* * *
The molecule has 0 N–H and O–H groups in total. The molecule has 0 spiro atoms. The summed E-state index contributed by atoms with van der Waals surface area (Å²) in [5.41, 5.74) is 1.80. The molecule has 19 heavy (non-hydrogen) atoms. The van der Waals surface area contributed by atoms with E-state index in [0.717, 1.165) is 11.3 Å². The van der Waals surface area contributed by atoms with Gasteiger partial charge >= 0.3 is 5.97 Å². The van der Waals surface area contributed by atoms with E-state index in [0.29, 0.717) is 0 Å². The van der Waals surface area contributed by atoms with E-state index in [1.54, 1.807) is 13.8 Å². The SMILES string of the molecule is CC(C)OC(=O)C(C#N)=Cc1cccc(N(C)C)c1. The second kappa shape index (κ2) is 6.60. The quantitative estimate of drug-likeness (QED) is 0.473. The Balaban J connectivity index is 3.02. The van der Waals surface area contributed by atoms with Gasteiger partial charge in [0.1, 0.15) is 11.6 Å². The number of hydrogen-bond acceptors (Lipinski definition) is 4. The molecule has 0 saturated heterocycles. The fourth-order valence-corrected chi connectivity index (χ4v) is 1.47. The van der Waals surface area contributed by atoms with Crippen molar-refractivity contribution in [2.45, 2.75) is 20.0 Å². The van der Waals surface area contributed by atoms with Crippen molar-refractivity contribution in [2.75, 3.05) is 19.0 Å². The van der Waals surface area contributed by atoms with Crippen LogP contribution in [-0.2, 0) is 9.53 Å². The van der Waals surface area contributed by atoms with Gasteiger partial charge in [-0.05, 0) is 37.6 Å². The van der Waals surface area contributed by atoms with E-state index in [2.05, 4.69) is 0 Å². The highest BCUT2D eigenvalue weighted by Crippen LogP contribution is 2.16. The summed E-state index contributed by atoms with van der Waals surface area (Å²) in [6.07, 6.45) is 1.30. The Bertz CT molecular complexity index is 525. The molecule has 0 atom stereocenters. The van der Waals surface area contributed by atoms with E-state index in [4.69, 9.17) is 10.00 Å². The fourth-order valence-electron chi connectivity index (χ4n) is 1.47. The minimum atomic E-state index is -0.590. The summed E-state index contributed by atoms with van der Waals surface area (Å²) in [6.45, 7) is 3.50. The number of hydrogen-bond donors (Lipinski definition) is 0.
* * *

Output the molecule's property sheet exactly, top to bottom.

The molecule has 0 N–H and O–H groups in total. The molecule has 0 spiro atoms. The summed E-state index contributed by atoms with van der Waals surface area (Å²) in [5.41, 5.74) is 1.80. The molecule has 19 heavy (non-hydrogen) atoms. The van der Waals surface area contributed by atoms with E-state index in [0.717, 1.165) is 11.3 Å². The van der Waals surface area contributed by atoms with Gasteiger partial charge >= 0.3 is 5.97 Å². The van der Waals surface area contributed by atoms with E-state index in [0.29, 0.717) is 0 Å². The van der Waals surface area contributed by atoms with E-state index in [1.54, 1.807) is 13.8 Å². The SMILES string of the molecule is CC(C)OC(=O)C(C#N)=Cc1cccc(N(C)C)c1. The second kappa shape index (κ2) is 6.60. The quantitative estimate of drug-likeness (QED) is 0.473. The Balaban J connectivity index is 3.02. The van der Waals surface area contributed by atoms with Gasteiger partial charge in [0.1, 0.15) is 11.6 Å². The number of hydrogen-bond acceptors (Lipinski definition) is 4. The molecule has 0 saturated heterocycles. The fourth-order valence-corrected chi connectivity index (χ4v) is 1.47. The van der Waals surface area contributed by atoms with Crippen molar-refractivity contribution in [2.45, 2.75) is 20.0 Å². The van der Waals surface area contributed by atoms with Crippen molar-refractivity contribution in [2.75, 3.05) is 19.0 Å². The van der Waals surface area contributed by atoms with Crippen LogP contribution in [-0.2, 0) is 9.53 Å². The van der Waals surface area contributed by atoms with Gasteiger partial charge in [-0.05, 0) is 37.6 Å². The van der Waals surface area contributed by atoms with E-state index in [2.05, 4.69) is 0 Å². The highest BCUT2D eigenvalue weighted by Crippen LogP contribution is 2.16. The summed E-state index contributed by atoms with van der Waals surface area (Å²) in [6.07, 6.45) is 1.30. The Bertz CT molecular complexity index is 525. The molecule has 0 atom stereocenters. The van der Waals surface area contributed by atoms with E-state index in [4.69, 9.17) is 10.00 Å². The fourth-order valence-electron chi connectivity index (χ4n) is 1.47. The minimum atomic E-state index is -0.590. The summed E-state index contributed by atoms with van der Waals surface area (Å²) in [6.45, 7) is 3.50. The number of hydrogen-bond donors (Lipinski definition) is 0.